It's been a bumper year for things preserved in amber with snails, flowers, ants, and even a whole group of new insects bursting onto the scene. Now, a new cockroach species has been found encased in amber – and it's even complete with sperm cells. The specimen has been named Supella dominicana as it is surrounded by Dominican amber. This is thought to be the first-ever record of fossilized cockroach sperm.
“It is well preserved with a yellow cross bar across the wings and a central, vertical, yellow stripe that appears to divide the body into two parts,” said George Poinar Jr., professor emeritus in the OSU College of Science who identified the species, in a statement.
"Also of interest is the sperm bundle containing spermatozoa with dark acrosomes, structures covering the head of the sperm, since fossil sperm are rare.”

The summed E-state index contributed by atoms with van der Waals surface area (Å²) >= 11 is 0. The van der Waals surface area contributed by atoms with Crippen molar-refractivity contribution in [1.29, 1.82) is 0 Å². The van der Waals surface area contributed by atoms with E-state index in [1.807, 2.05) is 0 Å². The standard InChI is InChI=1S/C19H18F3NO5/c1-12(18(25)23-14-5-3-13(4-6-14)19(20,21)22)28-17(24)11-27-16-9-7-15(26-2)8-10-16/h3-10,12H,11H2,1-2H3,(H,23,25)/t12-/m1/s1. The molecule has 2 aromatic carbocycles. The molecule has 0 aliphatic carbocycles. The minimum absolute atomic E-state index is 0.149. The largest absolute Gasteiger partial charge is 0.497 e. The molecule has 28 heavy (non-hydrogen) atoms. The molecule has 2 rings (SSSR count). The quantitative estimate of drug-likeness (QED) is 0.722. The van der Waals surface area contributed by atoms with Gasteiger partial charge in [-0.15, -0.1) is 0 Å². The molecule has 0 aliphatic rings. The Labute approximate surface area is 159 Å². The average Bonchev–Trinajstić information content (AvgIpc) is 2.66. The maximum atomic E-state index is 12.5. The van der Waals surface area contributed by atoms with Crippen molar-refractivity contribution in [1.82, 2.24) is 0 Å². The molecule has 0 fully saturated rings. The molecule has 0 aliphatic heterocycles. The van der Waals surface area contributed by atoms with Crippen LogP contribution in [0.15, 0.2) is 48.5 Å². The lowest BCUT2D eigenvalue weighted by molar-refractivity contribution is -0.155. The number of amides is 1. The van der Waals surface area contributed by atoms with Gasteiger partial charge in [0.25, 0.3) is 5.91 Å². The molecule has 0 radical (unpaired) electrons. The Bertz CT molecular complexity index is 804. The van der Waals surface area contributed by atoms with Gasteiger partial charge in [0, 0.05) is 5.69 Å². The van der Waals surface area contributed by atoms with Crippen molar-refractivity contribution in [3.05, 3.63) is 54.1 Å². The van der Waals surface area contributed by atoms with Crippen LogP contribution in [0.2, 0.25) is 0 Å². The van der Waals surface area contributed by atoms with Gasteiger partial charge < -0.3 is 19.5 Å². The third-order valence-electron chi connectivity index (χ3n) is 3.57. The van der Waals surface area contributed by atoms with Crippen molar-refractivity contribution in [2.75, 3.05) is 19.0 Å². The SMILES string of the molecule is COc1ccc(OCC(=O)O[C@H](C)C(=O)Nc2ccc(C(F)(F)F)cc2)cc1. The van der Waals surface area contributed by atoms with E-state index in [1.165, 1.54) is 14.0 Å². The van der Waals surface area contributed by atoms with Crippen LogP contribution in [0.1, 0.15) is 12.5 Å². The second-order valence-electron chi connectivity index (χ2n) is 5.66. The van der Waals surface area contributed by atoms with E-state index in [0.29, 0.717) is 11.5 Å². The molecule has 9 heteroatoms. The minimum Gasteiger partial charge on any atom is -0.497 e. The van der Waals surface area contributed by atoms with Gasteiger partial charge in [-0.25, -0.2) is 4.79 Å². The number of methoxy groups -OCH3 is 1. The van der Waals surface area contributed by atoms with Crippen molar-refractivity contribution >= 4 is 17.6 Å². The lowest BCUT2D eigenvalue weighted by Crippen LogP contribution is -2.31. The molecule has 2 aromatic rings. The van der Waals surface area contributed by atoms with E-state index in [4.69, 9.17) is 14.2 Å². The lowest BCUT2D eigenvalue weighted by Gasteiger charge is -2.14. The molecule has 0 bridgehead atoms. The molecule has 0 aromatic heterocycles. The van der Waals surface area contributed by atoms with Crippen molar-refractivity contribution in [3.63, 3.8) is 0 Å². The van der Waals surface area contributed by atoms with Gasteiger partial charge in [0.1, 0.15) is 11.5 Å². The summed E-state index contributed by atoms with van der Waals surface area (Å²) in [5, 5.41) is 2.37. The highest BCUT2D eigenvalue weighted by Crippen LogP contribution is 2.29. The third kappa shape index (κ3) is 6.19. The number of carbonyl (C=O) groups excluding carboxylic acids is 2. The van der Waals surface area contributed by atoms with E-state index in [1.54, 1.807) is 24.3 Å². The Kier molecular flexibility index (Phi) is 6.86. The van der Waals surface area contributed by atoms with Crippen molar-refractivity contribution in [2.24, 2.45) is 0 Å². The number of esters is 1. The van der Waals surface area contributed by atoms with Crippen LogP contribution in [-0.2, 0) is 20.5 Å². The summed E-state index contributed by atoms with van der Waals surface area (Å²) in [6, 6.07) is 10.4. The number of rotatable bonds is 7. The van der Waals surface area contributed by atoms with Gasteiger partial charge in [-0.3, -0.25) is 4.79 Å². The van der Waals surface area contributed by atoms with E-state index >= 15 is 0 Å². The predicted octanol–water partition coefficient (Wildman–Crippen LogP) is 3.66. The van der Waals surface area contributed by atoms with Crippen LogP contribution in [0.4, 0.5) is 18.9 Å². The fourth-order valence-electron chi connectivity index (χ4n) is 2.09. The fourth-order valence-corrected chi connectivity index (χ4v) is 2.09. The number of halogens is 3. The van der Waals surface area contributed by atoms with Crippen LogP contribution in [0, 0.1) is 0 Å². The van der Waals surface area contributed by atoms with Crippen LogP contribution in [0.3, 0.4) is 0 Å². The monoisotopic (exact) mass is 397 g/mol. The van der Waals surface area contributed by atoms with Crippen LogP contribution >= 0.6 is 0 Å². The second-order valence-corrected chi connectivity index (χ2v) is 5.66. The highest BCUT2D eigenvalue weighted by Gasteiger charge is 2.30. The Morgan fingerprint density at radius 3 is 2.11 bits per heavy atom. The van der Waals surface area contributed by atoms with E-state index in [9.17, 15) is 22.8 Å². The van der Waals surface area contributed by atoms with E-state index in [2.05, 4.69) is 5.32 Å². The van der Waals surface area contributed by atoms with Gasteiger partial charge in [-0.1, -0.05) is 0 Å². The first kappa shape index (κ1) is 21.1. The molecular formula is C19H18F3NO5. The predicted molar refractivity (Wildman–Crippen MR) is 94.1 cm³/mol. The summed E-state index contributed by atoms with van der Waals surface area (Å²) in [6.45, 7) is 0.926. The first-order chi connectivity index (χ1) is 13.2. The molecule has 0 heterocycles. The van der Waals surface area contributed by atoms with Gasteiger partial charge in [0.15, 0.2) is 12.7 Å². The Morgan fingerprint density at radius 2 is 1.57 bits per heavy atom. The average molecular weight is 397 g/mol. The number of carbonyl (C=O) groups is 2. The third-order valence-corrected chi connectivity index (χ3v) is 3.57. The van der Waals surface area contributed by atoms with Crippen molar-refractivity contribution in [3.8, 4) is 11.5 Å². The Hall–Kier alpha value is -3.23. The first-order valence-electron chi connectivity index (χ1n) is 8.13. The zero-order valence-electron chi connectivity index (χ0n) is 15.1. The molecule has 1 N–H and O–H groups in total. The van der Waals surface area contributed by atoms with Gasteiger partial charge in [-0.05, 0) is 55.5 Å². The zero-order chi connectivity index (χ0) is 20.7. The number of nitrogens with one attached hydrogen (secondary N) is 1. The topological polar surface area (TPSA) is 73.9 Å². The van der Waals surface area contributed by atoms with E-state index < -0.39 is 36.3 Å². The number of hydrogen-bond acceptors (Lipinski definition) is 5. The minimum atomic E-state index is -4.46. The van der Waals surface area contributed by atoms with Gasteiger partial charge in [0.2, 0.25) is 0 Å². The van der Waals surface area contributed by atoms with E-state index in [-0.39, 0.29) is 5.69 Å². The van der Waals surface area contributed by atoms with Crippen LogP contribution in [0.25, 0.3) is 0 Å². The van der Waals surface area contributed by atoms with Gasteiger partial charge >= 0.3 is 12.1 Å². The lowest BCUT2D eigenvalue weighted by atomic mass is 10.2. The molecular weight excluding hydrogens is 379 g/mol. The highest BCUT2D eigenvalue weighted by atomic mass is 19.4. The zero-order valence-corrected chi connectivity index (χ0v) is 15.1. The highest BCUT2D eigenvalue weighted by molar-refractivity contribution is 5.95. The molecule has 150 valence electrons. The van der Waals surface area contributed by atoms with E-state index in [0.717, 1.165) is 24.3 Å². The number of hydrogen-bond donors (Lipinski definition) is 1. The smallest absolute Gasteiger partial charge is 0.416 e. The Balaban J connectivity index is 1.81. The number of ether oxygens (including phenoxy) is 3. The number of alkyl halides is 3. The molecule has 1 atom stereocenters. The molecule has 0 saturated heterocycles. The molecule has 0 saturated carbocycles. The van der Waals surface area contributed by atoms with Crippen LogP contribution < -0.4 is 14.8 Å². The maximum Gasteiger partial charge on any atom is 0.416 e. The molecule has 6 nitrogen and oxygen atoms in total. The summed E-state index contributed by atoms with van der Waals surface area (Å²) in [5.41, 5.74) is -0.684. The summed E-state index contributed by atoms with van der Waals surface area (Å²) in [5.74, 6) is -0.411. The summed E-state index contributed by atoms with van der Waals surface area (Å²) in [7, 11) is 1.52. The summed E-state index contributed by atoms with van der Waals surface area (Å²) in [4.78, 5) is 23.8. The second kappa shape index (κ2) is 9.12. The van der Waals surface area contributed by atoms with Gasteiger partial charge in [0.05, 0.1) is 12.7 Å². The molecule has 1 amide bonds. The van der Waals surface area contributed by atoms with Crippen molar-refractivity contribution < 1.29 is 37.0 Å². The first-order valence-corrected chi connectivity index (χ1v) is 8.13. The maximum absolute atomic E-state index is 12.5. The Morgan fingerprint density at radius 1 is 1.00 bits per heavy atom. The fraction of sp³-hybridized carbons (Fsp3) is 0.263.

The specimen is thought to be around 30 million years old and is the only cockroach of the ectobiidae to be discovered in the Dominican Republic. This is unusual because the specimen has no living relations in the Dominican Republic or in the wider West Indies.
Of the 10 species in the genus Supella, nine of them live in the Ethiopian zoogeographical region and one in the Arabian peninsula.
The specimen is 7 millimeters (0.28 inches) in length and originated from an amber mine in the northern mountain range between Puerto Plata and Santiago.
While there are around 4,000 species of cockroaches, only about 30 of these come into contact with people and an even smaller number are regarded as pests. While cockroaches are pretty famous for being indestructible and even being trained for search and rescue, having them in your house can be a real problem, even if you can get paid to let them invade.
“The difficulty in eliminating them from homes once they’ve taken up residence can cause a lot of stress,” Poinar said. “Many might say that the best place for a cockroach is entombed in amber.”
The paper is published in Biologia.